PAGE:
This World and the Next

Some—okay, a lot—of science fiction treats religion, and even spirituality, as pre-rational claptrap or dangerous authoritarianism. But jostling on the same shelves as the neo-imperialist space wars and the vampire-themed soft porn, there’s a universe of spiritually relevant good writing. Some examples from the last decade:

Eifelheim, by Michael Flynn

When a starship full of insectoid aliens crash-lands in a German village just before the advent of the Black Plague, the author gives credit and care to the parish priest’s training in logic, to Christian caritas, to the 14th-century European political and intellectual landscape, and to how they might interact with giant grasshoppers from space. (Tor, 2006)

Parable of the Sower and Parable of the Talents, by Octavia Butler

In response to a near-future U.S. wracked by environmental and social breakdown, young Lauren Olamina starts her own religion, Earthseed, whose scriptures proclaim that “God is change” and that humanity’s destiny is to reach the stars. Her vision leads her into deep family complications, somewhat manipulative behavior, and multiple run-ins with the nasty Church of Christian America. (Four Walls Eight Windows, 1993; Seven Stories Press, 1998)

The Telling, by Ursula Le Guin

In this fine offering from one of fiction’s best living writers, a young woman named Sully travels to another planet to record its (titular) spiritual lore, which the planet’s government is trying to eradicate in an effort to emulate other “technically advanced” societies. Flashbacks relate Sully’s youth on an Earth dominated by Colorado-based militaristic monotheists. In other hands, these critiques of globalization, U.S. theocratic tendencies, and sci-fi stereotypes would be thinly veiled polemic, but Le Guin’s characters, as always, are deep, solid, and seldom beyond the hope of unpredictable redemption. (Harcourt, 2000)

The Dazzle of Day, by Molly Gloss

This book’s premise is that only Quakers are community-minded enough to keep a multigenerational starship’s ecosystem going. But these Friends in the sky are no angels. They’re oft-broken people who can pose a danger to themselves or others, and who lead lives full of gossip, beauty, regret, monotony, love, and ambiguity. Gloss lyrically conveys how the Spirit breaks into our lives through profoundly everyday moments. (Tor, 1997)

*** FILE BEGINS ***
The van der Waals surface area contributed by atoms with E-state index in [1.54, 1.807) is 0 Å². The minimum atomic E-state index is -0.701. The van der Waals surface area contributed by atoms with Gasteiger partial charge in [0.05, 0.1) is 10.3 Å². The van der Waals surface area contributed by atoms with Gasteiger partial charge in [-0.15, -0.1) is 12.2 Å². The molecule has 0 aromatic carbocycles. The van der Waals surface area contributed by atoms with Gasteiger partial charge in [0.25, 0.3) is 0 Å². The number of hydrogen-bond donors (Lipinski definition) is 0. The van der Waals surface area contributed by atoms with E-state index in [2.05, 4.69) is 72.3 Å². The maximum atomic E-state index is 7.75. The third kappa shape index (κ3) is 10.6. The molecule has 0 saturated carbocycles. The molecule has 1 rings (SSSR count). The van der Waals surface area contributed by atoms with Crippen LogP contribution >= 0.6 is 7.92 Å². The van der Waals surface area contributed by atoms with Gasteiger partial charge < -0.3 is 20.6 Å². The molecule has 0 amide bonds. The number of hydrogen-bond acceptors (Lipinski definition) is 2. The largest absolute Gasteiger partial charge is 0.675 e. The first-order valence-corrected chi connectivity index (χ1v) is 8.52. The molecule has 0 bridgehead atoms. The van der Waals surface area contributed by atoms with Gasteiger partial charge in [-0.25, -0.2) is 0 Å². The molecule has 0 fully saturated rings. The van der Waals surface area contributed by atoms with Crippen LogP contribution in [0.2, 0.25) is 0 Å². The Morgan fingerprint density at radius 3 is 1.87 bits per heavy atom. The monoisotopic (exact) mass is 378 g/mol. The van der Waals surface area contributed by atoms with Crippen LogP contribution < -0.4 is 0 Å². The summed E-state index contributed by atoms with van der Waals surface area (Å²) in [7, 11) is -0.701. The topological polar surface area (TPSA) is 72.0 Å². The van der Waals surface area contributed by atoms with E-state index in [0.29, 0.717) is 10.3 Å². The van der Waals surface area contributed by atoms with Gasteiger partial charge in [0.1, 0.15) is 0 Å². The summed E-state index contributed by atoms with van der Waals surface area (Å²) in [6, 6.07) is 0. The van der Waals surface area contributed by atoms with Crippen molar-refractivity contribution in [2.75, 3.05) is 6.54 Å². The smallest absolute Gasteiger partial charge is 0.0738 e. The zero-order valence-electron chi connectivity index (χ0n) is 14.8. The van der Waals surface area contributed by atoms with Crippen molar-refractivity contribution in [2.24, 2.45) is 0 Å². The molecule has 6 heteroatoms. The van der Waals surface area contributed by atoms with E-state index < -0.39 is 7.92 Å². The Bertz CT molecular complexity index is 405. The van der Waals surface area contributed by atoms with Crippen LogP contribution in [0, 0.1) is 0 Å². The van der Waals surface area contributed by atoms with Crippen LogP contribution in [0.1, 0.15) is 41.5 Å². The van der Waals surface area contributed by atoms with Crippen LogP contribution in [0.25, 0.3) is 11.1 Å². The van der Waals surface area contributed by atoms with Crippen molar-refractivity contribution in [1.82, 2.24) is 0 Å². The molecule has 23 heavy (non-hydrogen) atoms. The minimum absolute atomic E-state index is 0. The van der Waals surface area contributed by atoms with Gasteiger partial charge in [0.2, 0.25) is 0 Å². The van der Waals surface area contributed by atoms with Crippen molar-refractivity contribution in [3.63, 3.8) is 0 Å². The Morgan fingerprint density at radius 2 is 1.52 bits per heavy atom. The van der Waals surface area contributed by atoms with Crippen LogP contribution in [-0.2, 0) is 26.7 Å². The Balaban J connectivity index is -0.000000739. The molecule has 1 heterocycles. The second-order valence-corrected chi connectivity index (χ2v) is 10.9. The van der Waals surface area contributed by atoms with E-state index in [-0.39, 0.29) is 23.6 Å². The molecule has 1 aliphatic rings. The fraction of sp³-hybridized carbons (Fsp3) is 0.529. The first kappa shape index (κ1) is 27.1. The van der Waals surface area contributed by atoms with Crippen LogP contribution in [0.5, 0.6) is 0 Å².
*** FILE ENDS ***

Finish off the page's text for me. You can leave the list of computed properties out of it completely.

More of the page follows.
Earth Made of Glass, by John Barnes

Respect for religion isn’t a hallmark of Barnes’ writing, but he takes a serious stab at it in this brooding, richly imagined novel about a planet struggling with racial hatred as the narrator struggles with a midlife marital crisis. Is the prophet Ix, a Martin Luther King-like figure who seems to be his planet’s only hope, a politics-playing charlatan or a genuine spiritual leader? Barnes doesn’t say—and even Ix treats literal belief in the gods as part of the problem. (Tor, 1998)

Calculating God, by Robert Sawyer

What if eight-legged aliens came to Earth in order to quiz our scientists and lecture us about intelligent design? Sawyer’s book—which is about cool ideas rather than subtle characterization—has the considerable entertainment value of a late-night philosophy discussion. (Tor, 2000)

The Sparrow and Children of God, by Mary Doria Russell

This two-book series about a Jesuit mission to an alien planet is a standout. Russell’s startling, violent plot twists are utterly logical in hindsight, highlighting the catastrophic effects—personal and planetary—that cultural newcomers can inadvertently trigger. Amid their world-class blunders, however, the Earth people’s concern for social justice—and the alien species’ control of their own destiny—ultimately finds vindication. (Ballantine, 1996, 1998)

Ender’s Game and Speaker for the Dead, by Orson Scott Card

As a boy, “Ender” Wiggin—child of Catholic and Mormon parents—is identified by the global government as the Earth’s potential savior. With proper military training, he can save the world from an attacking alien race. Card’s Ender series, which includes five books and a parallel series, is taught in Catholic moral theology classes and military academies for its ethical conundrums. In Speaker for the Dead, Ender is put in charge of issuing religion licenses to various planets—that’s when things really get interesting! (Tor, 1985; 1986)

Elizabeth Palmberg is an assistant editor of Sojourners. What are your favorite spiritual sci-fi books? Join the discussion by clicking here.

Have Something to Say?

Add or Read Comments on
"This World and the Next"
Launch Comments
By commenting here, I agree to abide by the Sojourners Comment Community Covenant guidelines